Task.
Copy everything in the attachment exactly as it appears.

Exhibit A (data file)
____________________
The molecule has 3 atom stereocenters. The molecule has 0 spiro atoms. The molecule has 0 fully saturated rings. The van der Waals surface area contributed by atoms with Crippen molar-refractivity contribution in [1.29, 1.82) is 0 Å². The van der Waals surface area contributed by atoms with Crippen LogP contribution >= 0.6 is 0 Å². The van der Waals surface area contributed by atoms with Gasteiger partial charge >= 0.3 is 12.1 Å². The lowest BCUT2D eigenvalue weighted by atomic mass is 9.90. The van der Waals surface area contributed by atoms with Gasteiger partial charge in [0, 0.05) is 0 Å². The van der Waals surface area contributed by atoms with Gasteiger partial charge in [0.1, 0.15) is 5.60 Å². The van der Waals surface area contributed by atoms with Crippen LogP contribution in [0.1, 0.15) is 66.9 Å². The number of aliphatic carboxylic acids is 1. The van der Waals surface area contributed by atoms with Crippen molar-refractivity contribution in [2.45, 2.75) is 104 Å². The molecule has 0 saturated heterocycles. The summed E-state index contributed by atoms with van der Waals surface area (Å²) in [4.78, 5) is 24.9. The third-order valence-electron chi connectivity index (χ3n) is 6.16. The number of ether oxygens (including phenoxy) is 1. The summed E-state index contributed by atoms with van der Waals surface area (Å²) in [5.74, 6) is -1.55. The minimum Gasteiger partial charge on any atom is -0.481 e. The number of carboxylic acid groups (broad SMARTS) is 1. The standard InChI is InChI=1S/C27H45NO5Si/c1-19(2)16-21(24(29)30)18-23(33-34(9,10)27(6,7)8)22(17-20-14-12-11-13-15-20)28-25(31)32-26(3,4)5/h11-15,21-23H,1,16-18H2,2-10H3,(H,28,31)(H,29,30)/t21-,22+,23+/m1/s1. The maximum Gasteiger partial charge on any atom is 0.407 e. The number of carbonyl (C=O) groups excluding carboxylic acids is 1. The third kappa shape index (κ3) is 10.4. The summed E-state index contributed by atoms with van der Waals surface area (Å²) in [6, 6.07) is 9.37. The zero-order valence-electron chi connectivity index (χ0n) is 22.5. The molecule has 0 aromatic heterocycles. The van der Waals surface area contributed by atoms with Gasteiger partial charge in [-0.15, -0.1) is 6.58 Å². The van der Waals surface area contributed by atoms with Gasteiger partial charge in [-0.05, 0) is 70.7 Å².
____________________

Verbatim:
The molecule has 3 atom stereocenters. The molecule has 0 spiro atoms. The molecule has 0 fully saturated rings. The van der Waals surface area contributed by atoms with Crippen molar-refractivity contribution in [1.29, 1.82) is 0 Å². The van der Waals surface area contributed by atoms with Crippen LogP contribution >= 0.6 is 0 Å². The van der Waals surface area contributed by atoms with Gasteiger partial charge >= 0.3 is 12.1 Å². The lowest BCUT2D eigenvalue weighted by atomic mass is 9.90. The van der Waals surface area contributed by atoms with Gasteiger partial charge in [0, 0.05) is 0 Å². The van der Waals surface area contributed by atoms with Gasteiger partial charge in [0.1, 0.15) is 5.60 Å². The van der Waals surface area contributed by atoms with Crippen LogP contribution in [0.1, 0.15) is 66.9 Å². The number of aliphatic carboxylic acids is 1. The van der Waals surface area contributed by atoms with Crippen molar-refractivity contribution in [2.45, 2.75) is 104 Å². The molecule has 0 saturated heterocycles. The summed E-state index contributed by atoms with van der Waals surface area (Å²) in [4.78, 5) is 24.9. The third-order valence-electron chi connectivity index (χ3n) is 6.16. The number of ether oxygens (including phenoxy) is 1. The summed E-state index contributed by atoms with van der Waals surface area (Å²) in [5.74, 6) is -1.55. The minimum Gasteiger partial charge on any atom is -0.481 e. The number of carboxylic acid groups (broad SMARTS) is 1. The standard InChI is InChI=1S/C27H45NO5Si/c1-19(2)16-21(24(29)30)18-23(33-34(9,10)27(6,7)8)22(17-20-14-12-11-13-15-20)28-25(31)32-26(3,4)5/h11-15,21-23H,1,16-18H2,2-10H3,(H,28,31)(H,29,30)/t21-,22+,23+/m1/s1. The maximum Gasteiger partial charge on any atom is 0.407 e. The number of carbonyl (C=O) groups excluding carboxylic acids is 1. The third kappa shape index (κ3) is 10.4. The summed E-state index contributed by atoms with van der Waals surface area (Å²) in [6, 6.07) is 9.37. The zero-order valence-electron chi connectivity index (χ0n) is 22.5. The molecule has 0 aromatic heterocycles. The van der Waals surface area contributed by atoms with Gasteiger partial charge in [-0.15, -0.1) is 6.58 Å². The van der Waals surface area contributed by atoms with Gasteiger partial charge in [-0.05, 0) is 70.7 Å².